“If there is no knowledge, we are only thinking of stereotypes that are known to us but do not reflect the reality. They form myths, other stereotypes, bad relations: nobody wants to ask about it, nobody wants to meet with each other – they simply somehow know what they know, have vague opinion about Poland and Russia,” he stressed.

The expert expressed his belief that both Russia and Poland must allocate more funds to organizations that work to establish closer diplomatic relations between the states.

“All countries have much less useful items the authorities are spending money on. For example, how should I explain the logic of the Polish government, if the Center for Polush-Russian Dialogue and Understanding receives only 4 million zloty, while so-called ‘milk bars’ in Warsaw that sell cheap but poor-quality meals receive 26 million zloty a year. I see that it is more important for my country to support ‘milk bars’ […] rather than dialogue between Poland and Russia, because there’s no money for it. We have several research institutions: their budgets are very scarce. At the same time, ballet-dancing schools in Poland receive 40 million zloty a year. What are the priorities? I’m not against ballet-dancing schools, but I think the moment makes achieving understanding between Polish and Russian people much more important,” Konstanty Chodkowski said.

In his opinion, students exchange programs that should be promoted through city-to-city contacts can facilitate friendly relations.

“There are laws, and there is potential. Each year we can invite Polish gymnasium students to Russia and Russian school students to Poland. If this happens, they will know more about Russia and Poland right from childhood,” the expert pointed out.

In his opinion, another important task is experience exchange between people who have had first-hand contact with foreign culture.

“I know Russian language, and I’m telling people in Warsaw that Russians do not want to offend, attack or rob anyone. You know it perfectly because you live here, but it’s not so obvious in Poland,” said the analyst.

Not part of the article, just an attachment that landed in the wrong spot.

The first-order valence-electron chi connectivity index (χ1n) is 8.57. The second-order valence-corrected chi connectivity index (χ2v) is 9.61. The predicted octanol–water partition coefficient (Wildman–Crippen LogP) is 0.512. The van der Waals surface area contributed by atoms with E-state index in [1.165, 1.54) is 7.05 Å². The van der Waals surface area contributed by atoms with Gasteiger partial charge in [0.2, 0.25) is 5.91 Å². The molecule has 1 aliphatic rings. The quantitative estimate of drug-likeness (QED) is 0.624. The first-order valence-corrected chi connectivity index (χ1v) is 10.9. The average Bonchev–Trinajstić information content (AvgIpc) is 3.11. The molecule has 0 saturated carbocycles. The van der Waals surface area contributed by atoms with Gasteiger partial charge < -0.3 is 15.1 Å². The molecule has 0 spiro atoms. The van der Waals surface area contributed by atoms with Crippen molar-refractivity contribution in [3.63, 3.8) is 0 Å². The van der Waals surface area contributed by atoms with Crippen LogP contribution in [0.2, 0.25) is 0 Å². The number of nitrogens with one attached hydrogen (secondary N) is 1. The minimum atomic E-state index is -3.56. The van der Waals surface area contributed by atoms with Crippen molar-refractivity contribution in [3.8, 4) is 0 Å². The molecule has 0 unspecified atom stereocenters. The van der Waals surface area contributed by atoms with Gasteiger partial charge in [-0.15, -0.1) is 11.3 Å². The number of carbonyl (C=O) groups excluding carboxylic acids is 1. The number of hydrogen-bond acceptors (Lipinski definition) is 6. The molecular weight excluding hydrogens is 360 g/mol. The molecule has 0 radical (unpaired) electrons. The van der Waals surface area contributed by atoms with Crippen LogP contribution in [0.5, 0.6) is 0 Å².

In conclusion, he stressed that closing the gap between Russia and Poland requires resolute cooperation and united force of many social organizations in each country.

“This depends only on us, on what we do after the forum: either we just had a visit, had a nice talk; or we begin doing something, building relations out of these meetings and contacts we had here. There are quite many initiatives like this all over Russia: if all people who do this unite, they’ll make a great force that can make something real,” the expert concluded.

The Russian-Polish youth forum was organized by the National youth council of Russia and supported by the Ministry of Education and Science and the Penza State University. Its main program took place in Penza on December 14-16.

The event aimed to encourage international youth cooperation, develop intercultural contacts, create of a unified infospace, and boost youth contacts of both countries.

After the three workdays of the forum, the guests of the event held a meeting with representatives of the Federal Agency on Youth Affairs in Moscow.

The second Russian-Polish youth forum is expected to take place in Poland in 2015.